While the Federal Reserve marches toward higher rates, Japan keeps insisting the prospect is a non-starter at home. As a result, the yen has weakened dramatically against the dollar, falling more than 2% Monday and sliding to a seven-year low. It’s been the worst-performing major currency since late December.
None of this seems to bother Bank of Japan’s Governor Haruhiko Kuroda, who said a weaker yen is fine by him. Markets are taking him at his word. Still, Japanese government bonds haven’t been immune from the global rout as inflation surges. Yields have climbed, albeit from a very low base, to touch the BOJ’s ceiling. (Japan’s policy of yield curve control aims to keep 10-year government bond yields around zero with 25 basis points of wiggle room.) To cap the rise, the central bank stepped in twice on Monday, offering to buy an unlimited amount of bonds at a fixed rate — and will repeat the exercise over several days this week. Kuroda appears to be bracing for a prolonged tussle with investors. Such actions keep rates in check, but also emphasize the central bank’s dovish nature. Its stance will, in turn, keep downward pressure on the yen, which slid past 125 per greenback Monday before paring some losses. The currency may even hit around 150 per dollar, according to Societe Generale SA, the softest level since 1990, and weaker than when the U.S. intervened in the foreign-exchange market with Japanese authorities to prevent a collapse in 1998. The cause back then was a rupture in the domestic banking system, which was saddled with soured loans following the bursting of a property bubble at the start of the decade. That was a bad yen decline. Far from worrying about the current moves, though, Kuroda appears to have embraced them, telling lawmakers Friday that it could be advantageous. Call this a good decline.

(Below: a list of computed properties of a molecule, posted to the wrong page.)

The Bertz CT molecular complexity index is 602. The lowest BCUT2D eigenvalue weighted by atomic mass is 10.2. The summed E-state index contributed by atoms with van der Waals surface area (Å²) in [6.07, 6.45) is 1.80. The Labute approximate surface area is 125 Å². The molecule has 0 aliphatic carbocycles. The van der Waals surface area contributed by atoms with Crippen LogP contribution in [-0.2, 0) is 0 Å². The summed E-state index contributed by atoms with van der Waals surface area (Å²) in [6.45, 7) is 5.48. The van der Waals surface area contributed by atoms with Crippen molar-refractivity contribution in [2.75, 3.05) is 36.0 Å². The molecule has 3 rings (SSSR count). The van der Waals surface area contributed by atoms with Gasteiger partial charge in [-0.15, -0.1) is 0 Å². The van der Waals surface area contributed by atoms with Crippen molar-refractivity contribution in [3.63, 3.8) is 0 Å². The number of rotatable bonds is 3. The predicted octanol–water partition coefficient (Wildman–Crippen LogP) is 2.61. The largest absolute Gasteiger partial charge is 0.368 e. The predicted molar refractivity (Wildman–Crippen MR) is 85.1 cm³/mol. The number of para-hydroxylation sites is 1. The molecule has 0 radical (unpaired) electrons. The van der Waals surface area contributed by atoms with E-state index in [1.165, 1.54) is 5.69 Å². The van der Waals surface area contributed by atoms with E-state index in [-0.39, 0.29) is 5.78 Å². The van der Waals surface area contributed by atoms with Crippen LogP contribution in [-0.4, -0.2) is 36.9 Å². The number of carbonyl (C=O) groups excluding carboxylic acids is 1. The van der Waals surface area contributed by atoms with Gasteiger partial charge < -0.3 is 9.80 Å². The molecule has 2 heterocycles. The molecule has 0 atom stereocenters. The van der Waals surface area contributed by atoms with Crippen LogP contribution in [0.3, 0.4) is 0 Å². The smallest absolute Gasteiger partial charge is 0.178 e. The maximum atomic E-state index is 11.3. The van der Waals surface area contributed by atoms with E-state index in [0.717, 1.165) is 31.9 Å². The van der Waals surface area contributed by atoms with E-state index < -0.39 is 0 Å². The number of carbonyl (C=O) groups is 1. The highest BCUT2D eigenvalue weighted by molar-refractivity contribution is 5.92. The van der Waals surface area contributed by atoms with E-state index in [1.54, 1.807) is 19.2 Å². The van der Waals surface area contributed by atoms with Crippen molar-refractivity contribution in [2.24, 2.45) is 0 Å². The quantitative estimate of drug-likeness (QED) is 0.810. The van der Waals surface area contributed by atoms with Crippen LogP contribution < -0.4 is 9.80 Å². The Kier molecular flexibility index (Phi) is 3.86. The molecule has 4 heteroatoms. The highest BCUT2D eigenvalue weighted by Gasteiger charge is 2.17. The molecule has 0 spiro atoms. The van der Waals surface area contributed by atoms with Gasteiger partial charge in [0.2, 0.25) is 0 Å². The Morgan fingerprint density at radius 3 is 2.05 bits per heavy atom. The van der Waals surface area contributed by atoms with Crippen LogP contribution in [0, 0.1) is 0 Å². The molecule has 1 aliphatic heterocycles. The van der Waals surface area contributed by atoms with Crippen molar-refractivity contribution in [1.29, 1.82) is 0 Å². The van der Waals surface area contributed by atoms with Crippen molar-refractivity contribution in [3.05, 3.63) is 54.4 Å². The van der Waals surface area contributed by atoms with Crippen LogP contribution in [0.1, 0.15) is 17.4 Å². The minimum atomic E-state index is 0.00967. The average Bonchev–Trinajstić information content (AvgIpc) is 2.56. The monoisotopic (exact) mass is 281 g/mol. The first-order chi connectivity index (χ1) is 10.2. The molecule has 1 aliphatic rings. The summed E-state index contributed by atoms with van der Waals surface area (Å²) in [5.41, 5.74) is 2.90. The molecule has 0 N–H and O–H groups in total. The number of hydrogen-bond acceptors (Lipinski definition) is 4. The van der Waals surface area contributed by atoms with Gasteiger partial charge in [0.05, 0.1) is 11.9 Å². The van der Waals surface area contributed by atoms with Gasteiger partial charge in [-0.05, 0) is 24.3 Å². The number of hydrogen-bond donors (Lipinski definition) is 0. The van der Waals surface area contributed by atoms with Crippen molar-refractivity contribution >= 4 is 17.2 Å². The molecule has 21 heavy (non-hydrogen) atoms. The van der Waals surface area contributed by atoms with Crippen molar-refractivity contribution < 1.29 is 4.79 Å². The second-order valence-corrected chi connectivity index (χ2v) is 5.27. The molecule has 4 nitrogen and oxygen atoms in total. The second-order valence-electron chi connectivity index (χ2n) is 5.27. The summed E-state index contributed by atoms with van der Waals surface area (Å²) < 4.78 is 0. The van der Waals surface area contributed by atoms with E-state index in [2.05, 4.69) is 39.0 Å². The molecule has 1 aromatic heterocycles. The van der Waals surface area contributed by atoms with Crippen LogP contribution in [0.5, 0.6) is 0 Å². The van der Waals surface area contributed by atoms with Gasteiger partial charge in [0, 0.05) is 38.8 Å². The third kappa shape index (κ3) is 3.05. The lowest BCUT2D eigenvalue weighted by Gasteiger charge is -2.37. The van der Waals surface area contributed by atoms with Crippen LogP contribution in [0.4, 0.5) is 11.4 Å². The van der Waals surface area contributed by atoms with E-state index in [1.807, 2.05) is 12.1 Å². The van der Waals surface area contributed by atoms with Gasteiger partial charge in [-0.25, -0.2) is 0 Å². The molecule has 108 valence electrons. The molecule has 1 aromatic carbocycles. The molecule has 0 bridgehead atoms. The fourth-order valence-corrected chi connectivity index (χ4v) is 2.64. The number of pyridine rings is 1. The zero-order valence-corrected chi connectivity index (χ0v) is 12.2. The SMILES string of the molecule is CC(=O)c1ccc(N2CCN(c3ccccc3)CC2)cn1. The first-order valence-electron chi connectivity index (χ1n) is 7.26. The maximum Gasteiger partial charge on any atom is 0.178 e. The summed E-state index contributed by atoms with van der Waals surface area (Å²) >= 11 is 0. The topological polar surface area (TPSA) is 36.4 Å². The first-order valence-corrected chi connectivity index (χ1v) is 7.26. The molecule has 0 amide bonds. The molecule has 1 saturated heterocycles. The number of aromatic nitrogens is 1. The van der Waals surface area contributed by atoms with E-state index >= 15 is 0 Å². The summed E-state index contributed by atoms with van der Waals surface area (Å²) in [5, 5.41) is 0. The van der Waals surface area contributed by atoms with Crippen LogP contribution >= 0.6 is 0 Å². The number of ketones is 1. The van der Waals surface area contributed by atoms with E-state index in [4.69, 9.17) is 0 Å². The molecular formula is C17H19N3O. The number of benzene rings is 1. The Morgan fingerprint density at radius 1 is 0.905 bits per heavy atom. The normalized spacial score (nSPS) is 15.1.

Kuroda is right that the news isn’t all terrible. A weaker currency tends to push up inflation, a goal of the BOJ under a string of governors. The pace of price increases in Tokyo rose by the most in two years this month, the government reported Friday. It’s conceivable that inflation will climb to 2% in April, according to Bloomberg Economics, hitting the BOJ’s target — a rare feat. There will be no champagne, however: The cost will be born by consumers, whose spending is vital for a more sustained recovery. Surging energy prices are behind much of the spike in the cost of living.
While faster inflation brings one policy goal closer, it makes another look more distant. Growth still needs to be nursed after prolonged on-off lockdowns to combat Covid-19. While gross domestic product bounced last quarter after a contraction in July to September, the gain was well short of forecasts. Economists predict another retreat in the first three months of this year. It’s vital that consumers get out and spend as restrictions ease. Yet the spurt in prices risks doing the opposite: About 85% of respondents in a survey by Jiji Press, a Japanese news service, said increases in gasoline and daily necessities are affecting their standard of living. Starbucks is lifting Japanese prices for the first time in 16 years.